Tonight, he did not disappoint. His Morannon Orc Chieftain, backed by an Orc spearman, rolled triple “1s” on his Fight dice, causing him to be driven off with much derision by the Easterlings. Shagrat, overcompensating, rolled three “6s” to attack but then failed to wound, earning further derision for his army.

The Easterlings continued to fight well, slowly grinding down the Orcish army despite their supposed inferiority in melee. Although the Orcs on my left attempted to “refuse the flank” against my cavalry, they were ground down, and on turn thirteen, Nu-al-Din called a heroic move that allowed seven cavalry models to turn the right flank of the Orcish army, causing much concern from its commanders because now Kataphrakts and Raiders were rampaging behind the lines, attacking the Orc spearmen.

Turn fourteen saw both armies break, but the Easterlings held a superior position, as much of the Orc army was now enveloped.

Turn 15 saw a collapse of the Orc army. Shagrat broke and ran, as did one of the Morannon Orc Chieftains. Eight Orcs followed them in their desperate flight. The remaining Orcs charged the Easterling heroes, and six Easterlings fled in response, but the Orcs now had too few troops left and although they fought well, this turn ended with the Orcs being reduced beyond their point of resistance and the Easterlings won a minor victory.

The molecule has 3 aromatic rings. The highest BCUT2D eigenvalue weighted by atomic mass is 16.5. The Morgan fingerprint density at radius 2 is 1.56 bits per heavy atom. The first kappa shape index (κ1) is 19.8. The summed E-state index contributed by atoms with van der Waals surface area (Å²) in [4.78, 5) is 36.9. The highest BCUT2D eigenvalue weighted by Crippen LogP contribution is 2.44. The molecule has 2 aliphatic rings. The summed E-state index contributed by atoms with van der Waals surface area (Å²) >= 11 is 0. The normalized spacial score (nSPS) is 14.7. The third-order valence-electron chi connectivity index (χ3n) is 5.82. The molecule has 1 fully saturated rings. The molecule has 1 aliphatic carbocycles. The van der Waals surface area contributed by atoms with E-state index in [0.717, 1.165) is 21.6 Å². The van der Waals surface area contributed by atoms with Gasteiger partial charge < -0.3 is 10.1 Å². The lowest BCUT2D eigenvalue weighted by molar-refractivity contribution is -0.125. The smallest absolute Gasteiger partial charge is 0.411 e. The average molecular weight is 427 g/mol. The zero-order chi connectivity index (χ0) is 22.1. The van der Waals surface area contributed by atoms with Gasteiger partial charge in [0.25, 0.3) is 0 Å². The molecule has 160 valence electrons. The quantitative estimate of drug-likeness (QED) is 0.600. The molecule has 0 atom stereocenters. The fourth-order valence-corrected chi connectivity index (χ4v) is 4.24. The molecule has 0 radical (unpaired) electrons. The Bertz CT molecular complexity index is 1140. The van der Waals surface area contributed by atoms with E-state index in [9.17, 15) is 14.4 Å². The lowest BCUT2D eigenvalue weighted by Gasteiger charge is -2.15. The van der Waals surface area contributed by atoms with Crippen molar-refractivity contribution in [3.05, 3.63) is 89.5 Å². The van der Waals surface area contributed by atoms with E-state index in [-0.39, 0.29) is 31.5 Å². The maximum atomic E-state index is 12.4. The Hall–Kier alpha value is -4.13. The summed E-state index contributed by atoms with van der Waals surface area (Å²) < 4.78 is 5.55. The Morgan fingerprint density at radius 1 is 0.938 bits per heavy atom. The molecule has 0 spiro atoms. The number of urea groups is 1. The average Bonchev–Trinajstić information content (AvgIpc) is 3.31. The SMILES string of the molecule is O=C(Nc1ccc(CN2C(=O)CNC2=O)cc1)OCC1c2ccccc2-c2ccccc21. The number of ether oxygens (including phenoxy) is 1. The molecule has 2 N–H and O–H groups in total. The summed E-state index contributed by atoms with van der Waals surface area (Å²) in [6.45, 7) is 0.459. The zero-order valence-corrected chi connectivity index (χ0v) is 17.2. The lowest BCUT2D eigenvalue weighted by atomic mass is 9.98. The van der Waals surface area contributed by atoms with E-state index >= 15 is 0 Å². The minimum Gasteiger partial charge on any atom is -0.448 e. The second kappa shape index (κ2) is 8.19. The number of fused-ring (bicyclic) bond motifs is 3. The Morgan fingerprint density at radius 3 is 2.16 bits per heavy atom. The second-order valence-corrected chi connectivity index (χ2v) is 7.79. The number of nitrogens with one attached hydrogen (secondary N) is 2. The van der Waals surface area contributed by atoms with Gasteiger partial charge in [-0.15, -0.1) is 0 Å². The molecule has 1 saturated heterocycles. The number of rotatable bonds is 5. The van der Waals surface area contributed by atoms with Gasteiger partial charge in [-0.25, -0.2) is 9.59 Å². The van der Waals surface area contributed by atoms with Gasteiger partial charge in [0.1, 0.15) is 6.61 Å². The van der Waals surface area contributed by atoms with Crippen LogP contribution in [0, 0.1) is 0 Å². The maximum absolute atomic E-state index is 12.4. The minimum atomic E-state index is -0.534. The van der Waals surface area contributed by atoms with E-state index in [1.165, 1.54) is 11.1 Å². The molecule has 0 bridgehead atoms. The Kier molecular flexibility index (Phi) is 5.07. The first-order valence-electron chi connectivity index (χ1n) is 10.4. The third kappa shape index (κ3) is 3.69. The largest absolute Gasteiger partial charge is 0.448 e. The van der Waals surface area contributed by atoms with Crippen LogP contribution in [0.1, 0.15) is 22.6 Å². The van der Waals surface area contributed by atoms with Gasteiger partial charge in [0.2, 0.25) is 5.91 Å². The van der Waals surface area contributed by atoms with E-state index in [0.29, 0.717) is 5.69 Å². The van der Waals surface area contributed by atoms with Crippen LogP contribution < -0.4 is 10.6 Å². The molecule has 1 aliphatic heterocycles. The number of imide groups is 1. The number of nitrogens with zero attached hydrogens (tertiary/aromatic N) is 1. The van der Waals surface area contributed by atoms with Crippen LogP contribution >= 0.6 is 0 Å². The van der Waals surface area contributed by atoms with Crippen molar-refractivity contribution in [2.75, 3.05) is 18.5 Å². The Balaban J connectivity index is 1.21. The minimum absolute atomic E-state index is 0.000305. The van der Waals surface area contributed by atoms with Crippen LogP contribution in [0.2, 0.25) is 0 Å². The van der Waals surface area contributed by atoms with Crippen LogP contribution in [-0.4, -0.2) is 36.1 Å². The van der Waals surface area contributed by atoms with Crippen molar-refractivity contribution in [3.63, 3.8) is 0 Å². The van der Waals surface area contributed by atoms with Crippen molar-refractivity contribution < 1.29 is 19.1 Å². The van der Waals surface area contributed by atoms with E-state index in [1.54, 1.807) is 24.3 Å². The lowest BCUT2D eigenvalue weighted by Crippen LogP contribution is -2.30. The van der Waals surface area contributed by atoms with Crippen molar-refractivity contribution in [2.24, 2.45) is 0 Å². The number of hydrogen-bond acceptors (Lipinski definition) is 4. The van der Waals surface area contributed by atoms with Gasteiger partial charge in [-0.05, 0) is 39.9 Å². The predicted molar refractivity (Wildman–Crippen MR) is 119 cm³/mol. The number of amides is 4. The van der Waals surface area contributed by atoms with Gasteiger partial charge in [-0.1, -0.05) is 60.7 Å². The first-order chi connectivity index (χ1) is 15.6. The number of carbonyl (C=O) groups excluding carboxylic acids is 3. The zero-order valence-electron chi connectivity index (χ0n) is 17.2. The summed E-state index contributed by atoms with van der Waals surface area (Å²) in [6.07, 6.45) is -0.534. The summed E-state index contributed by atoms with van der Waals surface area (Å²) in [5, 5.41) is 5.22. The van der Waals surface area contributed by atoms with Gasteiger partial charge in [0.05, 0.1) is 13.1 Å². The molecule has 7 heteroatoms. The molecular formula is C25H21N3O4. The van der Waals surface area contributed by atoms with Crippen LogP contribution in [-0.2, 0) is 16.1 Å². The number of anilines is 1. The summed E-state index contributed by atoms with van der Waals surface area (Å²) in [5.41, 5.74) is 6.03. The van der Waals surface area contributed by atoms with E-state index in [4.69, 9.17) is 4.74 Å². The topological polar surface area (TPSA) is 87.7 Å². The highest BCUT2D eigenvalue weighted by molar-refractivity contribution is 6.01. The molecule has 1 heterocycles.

The final twist-of-the-knife for Tim was that both Shagrat and the Morannon Orc Chieftain only failed their Courage tests by one point apiece. Had they not embarked on their ill-fortuned Heroic Combats, they would have been able to hold in place, none of the other Orcs would have run, and the Easterlings would have been defeated.

I was very pleased with how my army performed. My archers performed moderately well in shooting and in melee. My Easterling warriors proved extremely tough to kill, which allowed the other elements of my army to do their best work. Whereas Tim’s army placed emphasis on supporting all of his melee elements with spears, I gave no support whatsoever to my 24 Easterling warriors, and they earned most of their kills by trapping or ganging up on enemy models. My two heroes fought well, and provided good leadership for my army when I needed it. I can’t gloat too much over my victory, because luckless Tim cut his own throat with those Heroic Combats, but I am very pleased with my force and look forward to the next battle!